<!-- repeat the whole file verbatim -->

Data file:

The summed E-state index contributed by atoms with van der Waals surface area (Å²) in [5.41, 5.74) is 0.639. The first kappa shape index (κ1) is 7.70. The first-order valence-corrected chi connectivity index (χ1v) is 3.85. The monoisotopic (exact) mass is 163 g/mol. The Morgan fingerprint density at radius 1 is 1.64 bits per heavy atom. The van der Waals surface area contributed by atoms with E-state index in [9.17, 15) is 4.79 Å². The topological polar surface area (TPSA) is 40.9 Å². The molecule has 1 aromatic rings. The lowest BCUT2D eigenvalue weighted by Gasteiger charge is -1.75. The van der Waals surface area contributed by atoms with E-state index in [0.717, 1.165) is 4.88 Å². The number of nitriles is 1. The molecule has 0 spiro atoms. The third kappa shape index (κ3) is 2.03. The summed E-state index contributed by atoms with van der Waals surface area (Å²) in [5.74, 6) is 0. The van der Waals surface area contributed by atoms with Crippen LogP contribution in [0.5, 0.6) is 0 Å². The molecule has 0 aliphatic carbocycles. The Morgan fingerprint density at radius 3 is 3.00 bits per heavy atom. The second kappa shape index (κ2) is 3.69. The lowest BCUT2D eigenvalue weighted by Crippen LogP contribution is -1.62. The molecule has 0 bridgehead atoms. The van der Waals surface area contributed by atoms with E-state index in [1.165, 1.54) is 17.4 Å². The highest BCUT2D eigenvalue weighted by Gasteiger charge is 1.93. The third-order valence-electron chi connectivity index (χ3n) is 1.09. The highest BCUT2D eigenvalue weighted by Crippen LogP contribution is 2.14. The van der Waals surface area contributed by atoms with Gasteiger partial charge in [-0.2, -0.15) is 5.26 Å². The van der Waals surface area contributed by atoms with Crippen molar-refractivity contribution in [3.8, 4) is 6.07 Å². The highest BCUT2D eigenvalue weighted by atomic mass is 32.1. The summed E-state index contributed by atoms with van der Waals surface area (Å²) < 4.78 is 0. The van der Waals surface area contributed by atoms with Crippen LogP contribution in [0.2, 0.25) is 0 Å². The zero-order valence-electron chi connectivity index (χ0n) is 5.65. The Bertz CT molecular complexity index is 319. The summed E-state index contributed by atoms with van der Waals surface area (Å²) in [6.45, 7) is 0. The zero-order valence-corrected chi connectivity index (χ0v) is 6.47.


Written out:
The summed E-state index contributed by atoms with van der Waals surface area (Å²) in [5.41, 5.74) is 0.639. The first kappa shape index (κ1) is 7.70. The first-order valence-corrected chi connectivity index (χ1v) is 3.85. The monoisotopic (exact) mass is 163 g/mol. The Morgan fingerprint density at radius 1 is 1.64 bits per heavy atom. The van der Waals surface area contributed by atoms with E-state index in [9.17, 15) is 4.79 Å². The topological polar surface area (TPSA) is 40.9 Å². The molecule has 1 aromatic rings. The lowest BCUT2D eigenvalue weighted by Gasteiger charge is -1.75. The van der Waals surface area contributed by atoms with E-state index in [0.717, 1.165) is 4.88 Å². The number of nitriles is 1. The molecule has 0 spiro atoms. The third kappa shape index (κ3) is 2.03. The summed E-state index contributed by atoms with van der Waals surface area (Å²) in [5.74, 6) is 0. The van der Waals surface area contributed by atoms with Crippen LogP contribution in [0.5, 0.6) is 0 Å². The molecule has 0 aliphatic carbocycles. The Morgan fingerprint density at radius 3 is 3.00 bits per heavy atom. The second kappa shape index (κ2) is 3.69. The lowest BCUT2D eigenvalue weighted by Crippen LogP contribution is -1.62. The molecule has 0 bridgehead atoms. The van der Waals surface area contributed by atoms with E-state index in [1.165, 1.54) is 17.4 Å². The highest BCUT2D eigenvalue weighted by Gasteiger charge is 1.93. The third-order valence-electron chi connectivity index (χ3n) is 1.09. The highest BCUT2D eigenvalue weighted by Crippen LogP contribution is 2.14. The van der Waals surface area contributed by atoms with Gasteiger partial charge in [-0.2, -0.15) is 5.26 Å². The van der Waals surface area contributed by atoms with Crippen molar-refractivity contribution in [3.8, 4) is 6.07 Å². The highest BCUT2D eigenvalue weighted by atomic mass is 32.1. The summed E-state index contributed by atoms with van der Waals surface area (Å²) < 4.78 is 0. The van der Waals surface area contributed by atoms with Crippen LogP contribution in [0.2, 0.25) is 0 Å². The zero-order valence-electron chi connectivity index (χ0n) is 5.65. The Bertz CT molecular complexity index is 319. The summed E-state index contributed by atoms with van der Waals surface area (Å²) in [6.45, 7) is 0. The zero-order valence-corrected chi connectivity index (χ0v) is 6.47.